What military leadership teaches us about leadership in a corporate crisis

Published: Tuesday, 12 May 2015 08:00

Can military principles and processes really be applied to corporate crisis management? Jonathan Hemus thinks they can…

By Jonathan Hemus, managing director, Insignia.

Managing crises is, hopefully, a rare experience for most organizations. For the armed forces it’s part of their daily lives. Crisis management terms that are bandied around in corporate circles (tactics, strategy, exercising, war-gaming) are well rehearsed techniques and practices deployed by the armed forces to manage life and death situations. But can military principles and processes really be applied to corporate crisis management? With the 'command and control' approach to management in disrepute, it would be easy to assume that what works in the armed forces would backfire in the commercial world.

Look more closely though and the parallels are clear: scenario planning (a military discipline) is a critical part of preparing to manage a crisis. Giving your 'troops' the training they need to work quickly, efficiently and effectively under intense pressure is a prerequisite for crisis management success. Rehearsing your team and plan with crisis simulation exercises in 'peacetime' is the only way of finding out whether it will work for real.

Most important of all though, are the principles of leadership which can be transferred from one world to the other.

In collaboration with ex-British Army Officer Mark Wenham, we've identified five elements of military leadership which are at the core of corporate crisis management:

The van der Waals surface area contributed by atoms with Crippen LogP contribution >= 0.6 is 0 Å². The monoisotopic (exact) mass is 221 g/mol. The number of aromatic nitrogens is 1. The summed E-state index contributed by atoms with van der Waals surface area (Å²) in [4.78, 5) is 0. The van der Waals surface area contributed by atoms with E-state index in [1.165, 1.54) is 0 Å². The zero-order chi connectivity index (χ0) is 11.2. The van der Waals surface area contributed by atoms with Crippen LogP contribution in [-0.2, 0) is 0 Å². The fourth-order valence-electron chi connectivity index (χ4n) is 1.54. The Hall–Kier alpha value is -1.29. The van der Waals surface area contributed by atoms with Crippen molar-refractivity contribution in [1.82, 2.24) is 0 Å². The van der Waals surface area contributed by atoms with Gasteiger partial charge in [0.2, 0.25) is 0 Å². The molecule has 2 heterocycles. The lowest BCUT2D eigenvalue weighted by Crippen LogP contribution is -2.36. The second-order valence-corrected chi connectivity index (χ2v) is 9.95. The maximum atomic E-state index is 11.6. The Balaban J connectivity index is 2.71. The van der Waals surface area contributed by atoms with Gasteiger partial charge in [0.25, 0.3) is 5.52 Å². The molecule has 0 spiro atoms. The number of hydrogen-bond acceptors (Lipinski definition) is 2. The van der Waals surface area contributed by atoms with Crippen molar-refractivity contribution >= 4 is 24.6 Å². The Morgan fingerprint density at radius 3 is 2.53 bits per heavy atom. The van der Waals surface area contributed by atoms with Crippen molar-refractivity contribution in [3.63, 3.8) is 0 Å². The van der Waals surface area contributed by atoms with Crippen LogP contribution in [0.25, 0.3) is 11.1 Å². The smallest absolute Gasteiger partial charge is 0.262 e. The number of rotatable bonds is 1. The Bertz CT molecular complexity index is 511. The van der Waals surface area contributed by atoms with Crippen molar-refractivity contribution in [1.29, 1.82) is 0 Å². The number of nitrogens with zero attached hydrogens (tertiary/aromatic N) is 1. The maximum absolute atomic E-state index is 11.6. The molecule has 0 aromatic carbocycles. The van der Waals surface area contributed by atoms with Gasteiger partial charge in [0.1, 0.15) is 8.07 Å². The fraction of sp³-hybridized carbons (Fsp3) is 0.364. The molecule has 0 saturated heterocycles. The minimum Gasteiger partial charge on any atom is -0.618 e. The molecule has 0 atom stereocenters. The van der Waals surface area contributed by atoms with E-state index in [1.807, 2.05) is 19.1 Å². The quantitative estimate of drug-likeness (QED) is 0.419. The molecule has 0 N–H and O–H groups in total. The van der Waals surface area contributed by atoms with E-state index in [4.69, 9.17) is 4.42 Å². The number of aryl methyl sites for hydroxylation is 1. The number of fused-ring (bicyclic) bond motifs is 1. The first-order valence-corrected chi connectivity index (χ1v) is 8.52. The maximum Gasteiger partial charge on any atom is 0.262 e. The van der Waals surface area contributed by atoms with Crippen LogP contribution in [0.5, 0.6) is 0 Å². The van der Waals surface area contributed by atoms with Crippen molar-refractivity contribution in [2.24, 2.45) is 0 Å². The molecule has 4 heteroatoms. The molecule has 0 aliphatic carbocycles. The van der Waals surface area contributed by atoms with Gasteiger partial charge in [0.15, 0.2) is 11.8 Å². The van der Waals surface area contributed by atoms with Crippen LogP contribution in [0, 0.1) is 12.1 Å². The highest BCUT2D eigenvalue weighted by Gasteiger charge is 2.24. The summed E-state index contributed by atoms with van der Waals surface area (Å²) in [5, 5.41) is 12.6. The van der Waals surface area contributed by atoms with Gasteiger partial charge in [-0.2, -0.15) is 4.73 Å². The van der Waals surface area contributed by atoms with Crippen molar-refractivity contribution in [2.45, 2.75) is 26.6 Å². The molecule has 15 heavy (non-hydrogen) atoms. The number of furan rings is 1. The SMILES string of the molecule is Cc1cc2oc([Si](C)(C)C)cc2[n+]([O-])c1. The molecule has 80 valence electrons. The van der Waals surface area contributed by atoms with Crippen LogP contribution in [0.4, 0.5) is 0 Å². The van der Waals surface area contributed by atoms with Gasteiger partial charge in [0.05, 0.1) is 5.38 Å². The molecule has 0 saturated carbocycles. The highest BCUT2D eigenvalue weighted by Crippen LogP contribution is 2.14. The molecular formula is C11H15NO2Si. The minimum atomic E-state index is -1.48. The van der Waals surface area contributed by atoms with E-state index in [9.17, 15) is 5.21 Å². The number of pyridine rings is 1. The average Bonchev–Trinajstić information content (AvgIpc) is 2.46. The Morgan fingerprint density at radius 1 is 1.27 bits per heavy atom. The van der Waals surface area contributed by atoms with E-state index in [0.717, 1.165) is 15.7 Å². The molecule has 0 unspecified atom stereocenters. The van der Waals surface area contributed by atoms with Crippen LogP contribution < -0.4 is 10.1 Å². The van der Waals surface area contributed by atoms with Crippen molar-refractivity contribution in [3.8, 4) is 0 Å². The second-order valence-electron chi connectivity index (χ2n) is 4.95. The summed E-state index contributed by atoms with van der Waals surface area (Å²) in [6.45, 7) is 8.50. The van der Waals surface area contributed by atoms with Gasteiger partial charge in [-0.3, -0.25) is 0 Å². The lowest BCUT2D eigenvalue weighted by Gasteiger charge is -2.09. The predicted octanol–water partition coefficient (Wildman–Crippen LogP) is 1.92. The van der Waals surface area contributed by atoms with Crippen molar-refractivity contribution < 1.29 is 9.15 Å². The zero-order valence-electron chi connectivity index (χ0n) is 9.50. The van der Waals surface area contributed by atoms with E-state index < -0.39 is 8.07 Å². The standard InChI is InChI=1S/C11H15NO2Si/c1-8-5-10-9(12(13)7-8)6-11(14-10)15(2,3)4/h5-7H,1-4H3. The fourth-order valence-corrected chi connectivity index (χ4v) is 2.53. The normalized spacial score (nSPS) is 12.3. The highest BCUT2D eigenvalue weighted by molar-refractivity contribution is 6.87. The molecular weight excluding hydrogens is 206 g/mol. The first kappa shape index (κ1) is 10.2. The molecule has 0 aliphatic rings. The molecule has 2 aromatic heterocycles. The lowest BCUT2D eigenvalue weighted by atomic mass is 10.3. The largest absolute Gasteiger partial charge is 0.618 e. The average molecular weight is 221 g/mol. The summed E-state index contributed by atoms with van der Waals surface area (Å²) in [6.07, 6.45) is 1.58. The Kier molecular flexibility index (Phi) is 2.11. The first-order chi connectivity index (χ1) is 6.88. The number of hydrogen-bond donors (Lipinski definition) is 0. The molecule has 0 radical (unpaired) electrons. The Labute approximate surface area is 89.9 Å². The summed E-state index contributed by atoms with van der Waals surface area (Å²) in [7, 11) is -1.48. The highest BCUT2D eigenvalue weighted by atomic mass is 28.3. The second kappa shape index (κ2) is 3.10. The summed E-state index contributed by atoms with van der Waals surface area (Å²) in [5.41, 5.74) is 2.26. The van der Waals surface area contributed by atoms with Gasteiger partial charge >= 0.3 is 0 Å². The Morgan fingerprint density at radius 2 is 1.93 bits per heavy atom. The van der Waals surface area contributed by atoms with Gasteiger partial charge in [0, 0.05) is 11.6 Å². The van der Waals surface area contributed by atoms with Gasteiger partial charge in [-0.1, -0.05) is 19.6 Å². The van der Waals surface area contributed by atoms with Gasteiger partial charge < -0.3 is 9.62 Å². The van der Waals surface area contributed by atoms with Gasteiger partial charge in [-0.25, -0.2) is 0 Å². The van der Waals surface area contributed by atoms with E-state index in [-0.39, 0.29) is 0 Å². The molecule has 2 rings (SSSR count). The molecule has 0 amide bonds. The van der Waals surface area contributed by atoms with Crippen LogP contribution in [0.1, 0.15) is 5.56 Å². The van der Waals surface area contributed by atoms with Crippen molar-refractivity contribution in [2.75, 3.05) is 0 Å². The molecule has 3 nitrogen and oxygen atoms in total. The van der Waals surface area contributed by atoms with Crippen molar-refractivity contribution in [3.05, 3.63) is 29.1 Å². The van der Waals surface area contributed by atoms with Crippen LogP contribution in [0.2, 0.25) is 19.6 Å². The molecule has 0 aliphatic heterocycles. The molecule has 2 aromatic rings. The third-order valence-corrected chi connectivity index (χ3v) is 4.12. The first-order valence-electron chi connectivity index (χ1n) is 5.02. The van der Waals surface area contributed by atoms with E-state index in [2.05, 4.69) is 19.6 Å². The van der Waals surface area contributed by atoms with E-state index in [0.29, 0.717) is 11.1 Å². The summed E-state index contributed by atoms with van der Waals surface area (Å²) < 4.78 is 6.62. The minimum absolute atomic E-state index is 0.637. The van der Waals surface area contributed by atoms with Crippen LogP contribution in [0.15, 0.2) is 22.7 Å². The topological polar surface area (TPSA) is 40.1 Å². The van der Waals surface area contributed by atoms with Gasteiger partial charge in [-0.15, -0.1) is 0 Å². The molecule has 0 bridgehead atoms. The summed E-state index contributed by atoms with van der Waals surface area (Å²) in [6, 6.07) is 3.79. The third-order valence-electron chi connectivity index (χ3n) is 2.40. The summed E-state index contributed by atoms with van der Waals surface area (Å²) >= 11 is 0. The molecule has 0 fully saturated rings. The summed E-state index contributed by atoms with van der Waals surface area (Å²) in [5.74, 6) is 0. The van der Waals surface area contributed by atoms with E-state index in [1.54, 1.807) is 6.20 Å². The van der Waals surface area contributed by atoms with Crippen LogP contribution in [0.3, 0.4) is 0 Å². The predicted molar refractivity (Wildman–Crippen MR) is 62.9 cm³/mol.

1) The requirement for moral courage

Courage is a fundamental of leadership and is at the heart of earning respect and trust. Whilst physical courage is most often identified with the Armed Forces, moral courage is equally important. Moral courage is about having the ability to do the right thing (not necessarily the easiest thing).

In the corporate world, a crisis is the acid test of leadership in which careers can be made or broken. The truly great crisis leaders in business have the ability to see beyond short term expediency and make decisions which are right, even if they are not easy.

2) Understanding, judgement...and risk taking

Leadership in a crisis requires an understanding of the nature of a situation, its potential impacts and an awareness of when to step in to take control and responsibility. In the military this literally means making life or death decisions. It requires judgement to take the initiative early (or someone else will) even with a minimum of information, which may entail taking risks, and dominating the situation.
For a CEO, the idea of taking ‘calculated risks’ may seem counter-intuitive in the midst of a crisis. Not so. Crisis leaders must be comfortable with uncertainty and have the confidence to take decisions which may be imperfect, but are much better than corporate paralysis.

3) Position the leader where they can have most effect

Military leaders must know what the bigger picture looks like, whilst also having an accurate understanding of the tactical situation on the ground. Generally, a leader should ensure they are in a place where they can gain the best understanding of the situation, project their personality and influence events. Not too close to become embroiled in the detail but not so far away that they are unable to influence events.